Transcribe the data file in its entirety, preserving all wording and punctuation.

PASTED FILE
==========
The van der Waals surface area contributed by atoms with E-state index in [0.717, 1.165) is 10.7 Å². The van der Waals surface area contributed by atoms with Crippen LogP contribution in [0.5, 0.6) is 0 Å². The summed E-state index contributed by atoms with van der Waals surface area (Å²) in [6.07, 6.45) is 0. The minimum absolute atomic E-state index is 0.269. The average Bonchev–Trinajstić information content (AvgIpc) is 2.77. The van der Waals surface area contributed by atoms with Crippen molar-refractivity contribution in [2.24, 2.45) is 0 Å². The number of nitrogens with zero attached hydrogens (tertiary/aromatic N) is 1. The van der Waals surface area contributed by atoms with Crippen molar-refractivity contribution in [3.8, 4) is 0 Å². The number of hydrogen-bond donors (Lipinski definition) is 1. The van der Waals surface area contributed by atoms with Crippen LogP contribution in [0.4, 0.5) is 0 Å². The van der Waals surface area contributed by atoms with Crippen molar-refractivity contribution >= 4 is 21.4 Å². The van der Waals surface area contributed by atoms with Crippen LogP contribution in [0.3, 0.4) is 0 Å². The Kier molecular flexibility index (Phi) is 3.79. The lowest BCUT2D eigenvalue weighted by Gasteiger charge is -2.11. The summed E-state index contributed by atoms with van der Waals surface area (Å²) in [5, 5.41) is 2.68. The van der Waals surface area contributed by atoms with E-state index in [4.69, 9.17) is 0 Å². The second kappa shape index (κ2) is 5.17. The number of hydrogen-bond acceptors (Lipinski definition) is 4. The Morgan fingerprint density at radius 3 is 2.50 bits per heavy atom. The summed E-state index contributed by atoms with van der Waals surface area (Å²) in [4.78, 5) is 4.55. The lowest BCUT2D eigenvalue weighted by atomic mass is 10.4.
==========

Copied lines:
The van der Waals surface area contributed by atoms with E-state index in [0.717, 1.165) is 10.7 Å². The van der Waals surface area contributed by atoms with Crippen LogP contribution in [0.5, 0.6) is 0 Å². The summed E-state index contributed by atoms with van der Waals surface area (Å²) in [6.07, 6.45) is 0. The minimum absolute atomic E-state index is 0.269. The average Bonchev–Trinajstić information content (AvgIpc) is 2.77. The van der Waals surface area contributed by atoms with Crippen molar-refractivity contribution in [2.24, 2.45) is 0 Å². The number of nitrogens with zero attached hydrogens (tertiary/aromatic N) is 1. The van der Waals surface area contributed by atoms with Crippen molar-refractivity contribution in [3.8, 4) is 0 Å². The number of hydrogen-bond donors (Lipinski definition) is 1. The van der Waals surface area contributed by atoms with Crippen LogP contribution in [0.4, 0.5) is 0 Å². The van der Waals surface area contributed by atoms with Crippen molar-refractivity contribution >= 4 is 21.4 Å². The van der Waals surface area contributed by atoms with Crippen LogP contribution in [0.3, 0.4) is 0 Å². The Kier molecular flexibility index (Phi) is 3.79. The lowest BCUT2D eigenvalue weighted by Gasteiger charge is -2.11. The summed E-state index contributed by atoms with van der Waals surface area (Å²) in [5, 5.41) is 2.68. The van der Waals surface area contributed by atoms with E-state index in [4.69, 9.17) is 0 Å². The second kappa shape index (κ2) is 5.17. The number of hydrogen-bond acceptors (Lipinski definition) is 4. The Morgan fingerprint density at radius 3 is 2.50 bits per heavy atom. The summed E-state index contributed by atoms with van der Waals surface area (Å²) in [4.78, 5) is 4.55. The lowest BCUT2D eigenvalue weighted by atomic mass is 10.4.